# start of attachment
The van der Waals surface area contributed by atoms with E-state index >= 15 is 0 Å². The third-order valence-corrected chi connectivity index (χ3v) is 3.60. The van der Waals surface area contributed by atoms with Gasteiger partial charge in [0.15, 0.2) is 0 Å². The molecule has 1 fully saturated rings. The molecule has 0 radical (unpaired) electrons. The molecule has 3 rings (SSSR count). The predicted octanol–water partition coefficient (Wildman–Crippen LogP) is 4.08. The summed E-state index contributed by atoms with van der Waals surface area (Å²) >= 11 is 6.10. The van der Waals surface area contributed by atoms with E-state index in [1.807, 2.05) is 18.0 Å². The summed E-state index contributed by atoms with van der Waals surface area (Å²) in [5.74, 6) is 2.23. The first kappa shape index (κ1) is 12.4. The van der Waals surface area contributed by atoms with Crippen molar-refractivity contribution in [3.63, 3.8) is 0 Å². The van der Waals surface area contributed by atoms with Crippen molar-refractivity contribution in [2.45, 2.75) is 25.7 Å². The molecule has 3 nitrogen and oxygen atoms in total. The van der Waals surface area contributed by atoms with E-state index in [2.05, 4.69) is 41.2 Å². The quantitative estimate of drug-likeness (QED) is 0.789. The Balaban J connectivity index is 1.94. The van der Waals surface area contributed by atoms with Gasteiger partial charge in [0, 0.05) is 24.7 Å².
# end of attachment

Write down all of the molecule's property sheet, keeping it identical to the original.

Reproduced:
The van der Waals surface area contributed by atoms with E-state index >= 15 is 0 Å². The third-order valence-corrected chi connectivity index (χ3v) is 3.60. The van der Waals surface area contributed by atoms with Gasteiger partial charge in [0.15, 0.2) is 0 Å². The molecule has 1 fully saturated rings. The molecule has 0 radical (unpaired) electrons. The molecule has 3 rings (SSSR count). The predicted octanol–water partition coefficient (Wildman–Crippen LogP) is 4.08. The summed E-state index contributed by atoms with van der Waals surface area (Å²) >= 11 is 6.10. The van der Waals surface area contributed by atoms with E-state index in [1.807, 2.05) is 18.0 Å². The summed E-state index contributed by atoms with van der Waals surface area (Å²) in [5.74, 6) is 2.23. The first kappa shape index (κ1) is 12.4. The van der Waals surface area contributed by atoms with Crippen molar-refractivity contribution in [3.63, 3.8) is 0 Å². The van der Waals surface area contributed by atoms with Crippen molar-refractivity contribution in [2.45, 2.75) is 25.7 Å². The molecule has 3 nitrogen and oxygen atoms in total. The van der Waals surface area contributed by atoms with E-state index in [2.05, 4.69) is 41.2 Å². The quantitative estimate of drug-likeness (QED) is 0.789. The Balaban J connectivity index is 1.94. The van der Waals surface area contributed by atoms with Gasteiger partial charge in [0, 0.05) is 24.7 Å².